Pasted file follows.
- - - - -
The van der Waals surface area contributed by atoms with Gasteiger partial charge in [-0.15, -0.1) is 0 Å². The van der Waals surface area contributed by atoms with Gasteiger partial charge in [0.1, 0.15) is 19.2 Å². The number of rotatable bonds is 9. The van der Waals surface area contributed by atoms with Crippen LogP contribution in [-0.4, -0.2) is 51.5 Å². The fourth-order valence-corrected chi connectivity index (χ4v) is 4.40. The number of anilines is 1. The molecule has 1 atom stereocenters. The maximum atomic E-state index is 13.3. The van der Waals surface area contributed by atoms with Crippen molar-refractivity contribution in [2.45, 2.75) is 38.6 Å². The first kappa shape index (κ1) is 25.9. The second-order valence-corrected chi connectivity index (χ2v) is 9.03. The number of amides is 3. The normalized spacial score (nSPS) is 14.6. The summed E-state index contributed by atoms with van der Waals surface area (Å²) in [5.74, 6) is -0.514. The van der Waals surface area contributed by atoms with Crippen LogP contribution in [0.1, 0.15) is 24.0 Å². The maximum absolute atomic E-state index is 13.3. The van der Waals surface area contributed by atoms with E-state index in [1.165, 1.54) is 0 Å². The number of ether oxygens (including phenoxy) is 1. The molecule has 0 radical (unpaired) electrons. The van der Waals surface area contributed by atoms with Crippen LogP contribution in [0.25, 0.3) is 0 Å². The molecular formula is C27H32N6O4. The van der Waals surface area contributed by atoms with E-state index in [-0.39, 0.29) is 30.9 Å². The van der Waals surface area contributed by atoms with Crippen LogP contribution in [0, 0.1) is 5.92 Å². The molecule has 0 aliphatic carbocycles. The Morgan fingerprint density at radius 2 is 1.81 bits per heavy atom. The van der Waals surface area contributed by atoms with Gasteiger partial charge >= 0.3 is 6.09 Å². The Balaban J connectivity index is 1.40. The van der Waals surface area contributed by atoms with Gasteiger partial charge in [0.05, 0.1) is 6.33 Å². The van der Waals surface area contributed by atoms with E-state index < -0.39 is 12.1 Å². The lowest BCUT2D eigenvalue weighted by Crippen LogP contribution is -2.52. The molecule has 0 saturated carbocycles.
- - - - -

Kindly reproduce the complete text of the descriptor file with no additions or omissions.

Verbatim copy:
The van der Waals surface area contributed by atoms with Gasteiger partial charge in [-0.15, -0.1) is 0 Å². The van der Waals surface area contributed by atoms with Gasteiger partial charge in [0.1, 0.15) is 19.2 Å². The number of rotatable bonds is 9. The van der Waals surface area contributed by atoms with Crippen LogP contribution in [-0.4, -0.2) is 51.5 Å². The fourth-order valence-corrected chi connectivity index (χ4v) is 4.40. The number of anilines is 1. The molecule has 1 atom stereocenters. The maximum atomic E-state index is 13.3. The van der Waals surface area contributed by atoms with Crippen molar-refractivity contribution in [2.45, 2.75) is 38.6 Å². The first kappa shape index (κ1) is 25.9. The second-order valence-corrected chi connectivity index (χ2v) is 9.03. The number of amides is 3. The normalized spacial score (nSPS) is 14.6. The summed E-state index contributed by atoms with van der Waals surface area (Å²) in [5.74, 6) is -0.514. The van der Waals surface area contributed by atoms with Crippen LogP contribution in [0.1, 0.15) is 24.0 Å². The maximum absolute atomic E-state index is 13.3. The van der Waals surface area contributed by atoms with E-state index in [1.165, 1.54) is 0 Å². The number of ether oxygens (including phenoxy) is 1. The molecule has 0 radical (unpaired) electrons. The van der Waals surface area contributed by atoms with Crippen LogP contribution in [0.25, 0.3) is 0 Å². The molecular formula is C27H32N6O4. The van der Waals surface area contributed by atoms with E-state index in [-0.39, 0.29) is 30.9 Å². The van der Waals surface area contributed by atoms with Crippen LogP contribution in [0, 0.1) is 5.92 Å². The molecule has 0 aliphatic carbocycles. The Morgan fingerprint density at radius 2 is 1.81 bits per heavy atom. The van der Waals surface area contributed by atoms with Gasteiger partial charge >= 0.3 is 6.09 Å². The Balaban J connectivity index is 1.40. The van der Waals surface area contributed by atoms with Gasteiger partial charge in [0.05, 0.1) is 6.33 Å². The van der Waals surface area contributed by atoms with E-state index < -0.39 is 12.1 Å². The lowest BCUT2D eigenvalue weighted by Crippen LogP contribution is -2.52. The molecule has 0 saturated carbocycles.